Too Shallow DOF? Critique please

New Here ,
Feb 23, 2019

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This is one of my favorite images of our winter in the Pacific Northwest. It was rejected due to focusing reasons. I'm assuming it's because the DOF is so shallow...my goal was to make the snowflakes appear larger by shooting a 2.0 on my 50mm and focusing on the closest point of the park bench. Looking for some advice and critiquing on how I could improve this image.

Winter in spokane_007.jpg

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Correct answer by ricky336 | Adobe Community Professional

Hello,

A few things. Firstly, remember you are shooting for stock, so there has to be something of interest and that can be used. Secondly, You have to have a focus point, something that grabs the attention of the viewer. In this this case, you don't have anything that grabs one's attention. I get the idea of you wanting to show the snow flakes, but here it doesn't really work. It's not so obvious. I think using a shallow depth of field has not worked with this photo (at least for stock).

Also as mentioned, better to avoid B&W pictures as there is a greater chance of them being rejected.

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Too Shallow DOF? Critique please

New Here ,
Feb 23, 2019

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This is one of my favorite images of our winter in the Pacific Northwest. It was rejected due to focusing reasons. I'm assuming it's because the DOF is so shallow...my goal was to make the snowflakes appear larger by shooting a 2.0 on my 50mm and focusing on the closest point of the park bench. Looking for some advice and critiquing on how I could improve this image.

Winter in spokane_007.jpg

Adobe Community Professional
Correct answer by ricky336 | Adobe Community Professional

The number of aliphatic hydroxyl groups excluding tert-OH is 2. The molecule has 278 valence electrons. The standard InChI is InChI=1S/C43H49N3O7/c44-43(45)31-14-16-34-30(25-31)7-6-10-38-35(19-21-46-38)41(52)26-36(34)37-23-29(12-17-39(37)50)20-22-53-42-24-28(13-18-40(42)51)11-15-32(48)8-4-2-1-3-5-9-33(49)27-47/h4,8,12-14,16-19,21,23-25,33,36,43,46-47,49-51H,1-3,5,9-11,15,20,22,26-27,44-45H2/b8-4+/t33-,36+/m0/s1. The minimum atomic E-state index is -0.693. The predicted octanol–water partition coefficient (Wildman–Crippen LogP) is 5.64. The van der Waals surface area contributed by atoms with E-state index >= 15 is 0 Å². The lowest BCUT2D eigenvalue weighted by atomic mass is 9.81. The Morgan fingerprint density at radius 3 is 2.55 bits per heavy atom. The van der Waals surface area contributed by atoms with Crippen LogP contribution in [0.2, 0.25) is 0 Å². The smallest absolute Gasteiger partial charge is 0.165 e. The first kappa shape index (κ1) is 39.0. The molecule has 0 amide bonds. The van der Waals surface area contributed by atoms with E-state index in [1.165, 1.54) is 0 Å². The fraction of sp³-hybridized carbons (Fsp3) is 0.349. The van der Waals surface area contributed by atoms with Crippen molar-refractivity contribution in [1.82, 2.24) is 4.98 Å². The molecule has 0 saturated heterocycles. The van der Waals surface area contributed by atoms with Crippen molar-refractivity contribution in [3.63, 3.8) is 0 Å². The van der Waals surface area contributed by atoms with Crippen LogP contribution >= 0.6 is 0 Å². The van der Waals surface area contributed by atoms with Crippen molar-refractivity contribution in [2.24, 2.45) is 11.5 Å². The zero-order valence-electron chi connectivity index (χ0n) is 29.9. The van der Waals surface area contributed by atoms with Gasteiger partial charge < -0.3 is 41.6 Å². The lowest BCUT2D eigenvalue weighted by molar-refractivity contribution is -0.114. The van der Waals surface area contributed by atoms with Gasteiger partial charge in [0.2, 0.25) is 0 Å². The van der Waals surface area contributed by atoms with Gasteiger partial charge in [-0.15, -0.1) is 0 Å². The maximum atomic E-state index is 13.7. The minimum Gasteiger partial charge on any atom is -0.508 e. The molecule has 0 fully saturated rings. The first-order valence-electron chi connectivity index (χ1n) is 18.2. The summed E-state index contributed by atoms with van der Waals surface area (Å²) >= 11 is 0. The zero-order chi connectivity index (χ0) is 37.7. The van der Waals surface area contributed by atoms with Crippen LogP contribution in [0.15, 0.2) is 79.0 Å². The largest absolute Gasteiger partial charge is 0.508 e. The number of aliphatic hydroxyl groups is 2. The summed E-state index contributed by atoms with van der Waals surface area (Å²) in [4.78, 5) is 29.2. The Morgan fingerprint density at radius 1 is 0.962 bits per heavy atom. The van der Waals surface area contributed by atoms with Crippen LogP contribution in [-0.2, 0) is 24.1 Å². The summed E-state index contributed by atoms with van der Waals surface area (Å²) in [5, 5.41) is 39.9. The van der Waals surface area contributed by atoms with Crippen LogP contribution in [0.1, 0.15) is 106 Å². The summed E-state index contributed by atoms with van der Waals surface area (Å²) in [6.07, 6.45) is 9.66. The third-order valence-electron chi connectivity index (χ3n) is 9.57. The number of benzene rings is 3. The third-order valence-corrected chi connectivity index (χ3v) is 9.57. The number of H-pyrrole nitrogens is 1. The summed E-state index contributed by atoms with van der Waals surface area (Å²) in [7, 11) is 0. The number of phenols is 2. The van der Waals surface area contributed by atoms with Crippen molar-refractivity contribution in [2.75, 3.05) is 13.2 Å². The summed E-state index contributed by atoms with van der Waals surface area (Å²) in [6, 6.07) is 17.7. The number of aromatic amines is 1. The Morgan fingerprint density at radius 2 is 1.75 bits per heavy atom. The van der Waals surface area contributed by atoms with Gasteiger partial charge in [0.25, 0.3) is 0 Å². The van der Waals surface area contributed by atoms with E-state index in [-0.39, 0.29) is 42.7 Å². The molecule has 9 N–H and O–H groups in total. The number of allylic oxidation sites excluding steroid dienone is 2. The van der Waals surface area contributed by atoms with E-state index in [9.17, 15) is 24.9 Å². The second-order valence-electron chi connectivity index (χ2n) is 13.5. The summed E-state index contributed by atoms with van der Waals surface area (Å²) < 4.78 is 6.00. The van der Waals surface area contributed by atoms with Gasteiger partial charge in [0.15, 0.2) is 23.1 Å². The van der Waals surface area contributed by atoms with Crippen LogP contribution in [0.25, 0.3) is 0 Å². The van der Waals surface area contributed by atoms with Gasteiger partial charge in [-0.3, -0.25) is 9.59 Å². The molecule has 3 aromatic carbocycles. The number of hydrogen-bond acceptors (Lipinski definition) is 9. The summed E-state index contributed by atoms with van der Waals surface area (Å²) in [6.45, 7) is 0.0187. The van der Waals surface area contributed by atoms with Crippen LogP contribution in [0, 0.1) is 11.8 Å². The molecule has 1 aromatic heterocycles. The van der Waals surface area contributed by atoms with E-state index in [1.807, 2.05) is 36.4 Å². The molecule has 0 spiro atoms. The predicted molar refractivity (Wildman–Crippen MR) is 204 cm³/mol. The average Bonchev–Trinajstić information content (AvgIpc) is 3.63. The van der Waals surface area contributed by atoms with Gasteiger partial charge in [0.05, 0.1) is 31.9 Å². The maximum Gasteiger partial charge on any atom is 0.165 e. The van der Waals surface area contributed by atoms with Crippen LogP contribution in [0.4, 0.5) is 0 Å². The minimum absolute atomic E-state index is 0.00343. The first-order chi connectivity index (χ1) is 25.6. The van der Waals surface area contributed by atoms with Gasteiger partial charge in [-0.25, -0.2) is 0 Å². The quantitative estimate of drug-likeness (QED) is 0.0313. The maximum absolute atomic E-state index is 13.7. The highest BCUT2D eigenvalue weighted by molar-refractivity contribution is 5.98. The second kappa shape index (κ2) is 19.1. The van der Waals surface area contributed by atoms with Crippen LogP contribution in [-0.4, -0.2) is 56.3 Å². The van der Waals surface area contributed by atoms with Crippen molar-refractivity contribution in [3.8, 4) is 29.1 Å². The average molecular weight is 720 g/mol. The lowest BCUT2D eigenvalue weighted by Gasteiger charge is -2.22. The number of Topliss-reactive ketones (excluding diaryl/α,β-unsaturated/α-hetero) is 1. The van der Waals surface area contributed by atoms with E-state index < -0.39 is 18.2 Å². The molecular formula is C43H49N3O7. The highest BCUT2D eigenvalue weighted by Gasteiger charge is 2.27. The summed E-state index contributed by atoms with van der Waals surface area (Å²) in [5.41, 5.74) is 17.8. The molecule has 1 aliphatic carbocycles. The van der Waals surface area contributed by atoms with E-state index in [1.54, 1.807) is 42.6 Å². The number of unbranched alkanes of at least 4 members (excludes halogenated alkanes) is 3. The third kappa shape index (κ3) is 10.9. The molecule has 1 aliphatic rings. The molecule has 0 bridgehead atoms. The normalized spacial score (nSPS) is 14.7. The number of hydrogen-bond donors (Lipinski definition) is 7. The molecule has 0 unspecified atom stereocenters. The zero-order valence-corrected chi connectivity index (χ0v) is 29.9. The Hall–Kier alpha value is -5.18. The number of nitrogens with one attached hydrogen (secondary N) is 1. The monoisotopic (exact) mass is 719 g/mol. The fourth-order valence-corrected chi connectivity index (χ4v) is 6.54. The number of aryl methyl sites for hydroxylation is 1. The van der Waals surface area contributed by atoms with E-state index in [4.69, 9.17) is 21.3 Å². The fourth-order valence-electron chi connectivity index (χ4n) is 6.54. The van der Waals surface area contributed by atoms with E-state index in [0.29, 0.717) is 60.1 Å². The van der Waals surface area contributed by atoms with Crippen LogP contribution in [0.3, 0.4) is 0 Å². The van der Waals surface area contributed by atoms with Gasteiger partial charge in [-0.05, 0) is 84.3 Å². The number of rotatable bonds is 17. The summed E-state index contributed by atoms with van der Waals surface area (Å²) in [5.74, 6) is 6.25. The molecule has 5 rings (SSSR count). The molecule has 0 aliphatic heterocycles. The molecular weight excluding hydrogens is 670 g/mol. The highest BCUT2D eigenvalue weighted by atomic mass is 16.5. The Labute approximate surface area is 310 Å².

Hello,

A few things. Firstly, remember you are shooting for stock, so there has to be something of interest and that can be used. Secondly, You have to have a focus point, something that grabs the attention of the viewer. In this this case, you don't have anything that grabs one's attention. I get the idea of you wanting to show the snow flakes, but here it doesn't really work. It's not so obvious. I think using a shallow depth of field has not worked with this photo (at least for stock).

Also as mentioned, better to avoid B&W pictures as there is a greater chance of them being rejected.

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Feb 23, 2019 0
Adobe Community Professional ,
Feb 23, 2019

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Keep the whole bench or at least most of the bench in focus. That would help.

255B7FFF-3294-4796-A3EC-7ECF2E6BAC3F.jpeg

The problem is that there is nothing interesting in focus.

You should also avoid bw pictures. The buyer can easily convert, but he can not convert back if he wants a colour picture.

Regards, Abambo
Hard- and Software Engineer and Photographer.

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Feb 23, 2019 1
Adobe Community Professional ,
Feb 24, 2019

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Hello,

A few things. Firstly, remember you are shooting for stock, so there has to be something of interest and that can be used. Secondly, You have to have a focus point, something that grabs the attention of the viewer. In this this case, you don't have anything that grabs one's attention. I get the idea of you wanting to show the snow flakes, but here it doesn't really work. It's not so obvious. I think using a shallow depth of field has not worked with this photo (at least for stock).

Also as mentioned, better to avoid B&W pictures as there is a greater chance of them being rejected.

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Feb 24, 2019 1
New Here ,
Feb 24, 2019

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Thank you! Just beginning to upload stock images and haven't shot a ton specifically for that purpose, so still breaking the habit of converting to b/w.

Thank you for taking the time to leave a thorough reply.

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Feb 24, 2019 0
New Here ,
Feb 24, 2019

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Thank you for taking the time to leave a thorough reply This is helpful

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Feb 24, 2019 0